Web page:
Tag Archives: pinot grigio

2011 Be Bright Pinot Grigio (by Beringer)

Be Bright Pinot Grigio by Beringer

I think I mentioned it before, I am not the biggest fan of the white pinots, be it pinot gris/grigio/Grauburgunder or pinot blanc/bianco/Weissburgunder. Both often fail to impress me when I try the wines by themselves. I think they can be decent food companions in that they can complement certain types of food. For me, one of these foods is risotto. I usually use a pinot grigio or soave or orvieto for the risottos I cook, and the pairing for dinner works.

So, when I decided to make risotto for friends, it seemed natural to give this bottle a try. Nina had picked it up a couple of weeks back when Kroger had marked it down from an astonishing $18 to $8 in a special sale. She bought it to take to a party, but then that never happened, so we figured why not for the risotto dinner. A rather expensive pinot grigio could be nice with the risotto…

When I first saw the bottle I was skeptical. A California pinot grigio made by Beringer. Hmmm. Also, the label is way too fancy for my taste. And then, I saw the back label and it has this ingenuity printed on it:

Be. Bright.

Be sunny. Be Breezy. Be Bright!

This effortless Pinot Grigio keeps things light, with sun-ripened citrus flavors and a crisp, fresh finish. An instant taste of optimism, perfect for setting a carefree mood at any occasion. Serve chilled for total deliciousness.

I can’t tell you how much I dislike this marketing agency kind of talk on labels. This is all gibberish meant to entice the unsure to spend loads of money on this “oh so cool” product. Ugh. An “effortless” pinot grigio? Did you not put any effort into making it, Mr Beringer or whoever runs the shop? An “instant taste of optimism”? How so? From the citrus flavors? Or because you know it can only get better once you tried the wine? This is all just so pathetic …

Well, we tried the wine and here is what I think. It was light in color. The nose was dominated by very prominent bosc pear aromas, which made it hard for me to detect other aromas. On the palate, pear dominated again with some hints of peach coming in later. I did not get any of the claimed citrus flavors that could actually have helped this wine a lot. The finish was short, which is okay for a pinot grigio. However, there were also slight bitter notes which I did not fancy.

All in all, I guess this is an okay wine. It just did not do much for me, because it felt too heavy and lacked interesting notes. It also did not pair too well with the risotto I had made, a mushroom-porcini risotto, probably because of the strong pear flavor. However, I always have that risotto with white wine and never really had a problem. I don’t know. I will definitely not go and buy another bottle, it was just not my taste.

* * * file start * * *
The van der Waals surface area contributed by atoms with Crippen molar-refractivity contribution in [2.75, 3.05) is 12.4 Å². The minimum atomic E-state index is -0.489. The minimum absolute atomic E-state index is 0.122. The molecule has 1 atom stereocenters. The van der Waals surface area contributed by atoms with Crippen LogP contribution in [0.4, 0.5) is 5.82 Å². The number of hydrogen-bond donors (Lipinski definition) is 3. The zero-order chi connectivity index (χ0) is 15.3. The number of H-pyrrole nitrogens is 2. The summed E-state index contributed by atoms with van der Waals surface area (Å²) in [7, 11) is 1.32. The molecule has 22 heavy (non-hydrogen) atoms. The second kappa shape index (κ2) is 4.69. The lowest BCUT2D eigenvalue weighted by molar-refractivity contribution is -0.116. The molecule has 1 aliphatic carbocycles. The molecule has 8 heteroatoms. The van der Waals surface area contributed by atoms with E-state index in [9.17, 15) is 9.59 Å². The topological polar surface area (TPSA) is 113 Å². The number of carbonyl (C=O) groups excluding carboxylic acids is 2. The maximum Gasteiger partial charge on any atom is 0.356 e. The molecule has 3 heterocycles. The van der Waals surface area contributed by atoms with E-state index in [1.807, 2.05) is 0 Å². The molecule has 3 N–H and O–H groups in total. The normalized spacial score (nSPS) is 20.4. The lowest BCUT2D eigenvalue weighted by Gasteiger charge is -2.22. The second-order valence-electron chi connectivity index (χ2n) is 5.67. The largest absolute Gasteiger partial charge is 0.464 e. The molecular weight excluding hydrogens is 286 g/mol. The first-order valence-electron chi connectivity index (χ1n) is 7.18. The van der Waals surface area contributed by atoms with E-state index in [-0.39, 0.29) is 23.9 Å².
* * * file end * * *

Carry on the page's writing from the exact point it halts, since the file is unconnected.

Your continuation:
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2010 Little Penguin Pinot grigio

Last night, we had my butternut squash risotto for dinner and decided to pair it with a bottle of the 2010 Little Penguin Pinot grigio from Southern Australia (the label has changed from the one they use on the website). The bottle was a gift for the party on Friday. Note the cute cork print. I love it when winemakers find ways to make their corks stand out!

Now, I am usually not an overly big fan of white wines from the Southern hemisphere. They tend to be too alcoholic for my taste (a result of the high amounts of sunshine they get: more sunshine, more sugar in the grape. And since sugar is turned into alcohol by the yeast, if you have lots of sugar and want to produce a dry wine, you often end up with high alcohol content).

This one was not bad, though. It was somewhat unimpressive, but that is what I often find pinot grigios to be anyway. It was quite refreshing, and the citrus notes went very well with the sweetness of the squash risotto. I think the penguin can be good company with sweeter foods. The still-attached price tag reads $9.99, which I would consider too much for this wine.

In better news, we received a box of six wines from my good friend Stefan Erbes (you can see him here) of Karl Erbes winery in Uerzig. Stefan and I became quick friends over a winetasting at his estate, and when a German friend offered to bring wine back for us from a recent trip, Stefan sent him a box of 2011s for us to try. I am really excited about this!! I am even more excited to be visiting his estate in June, when Nina and I will be in Germany.

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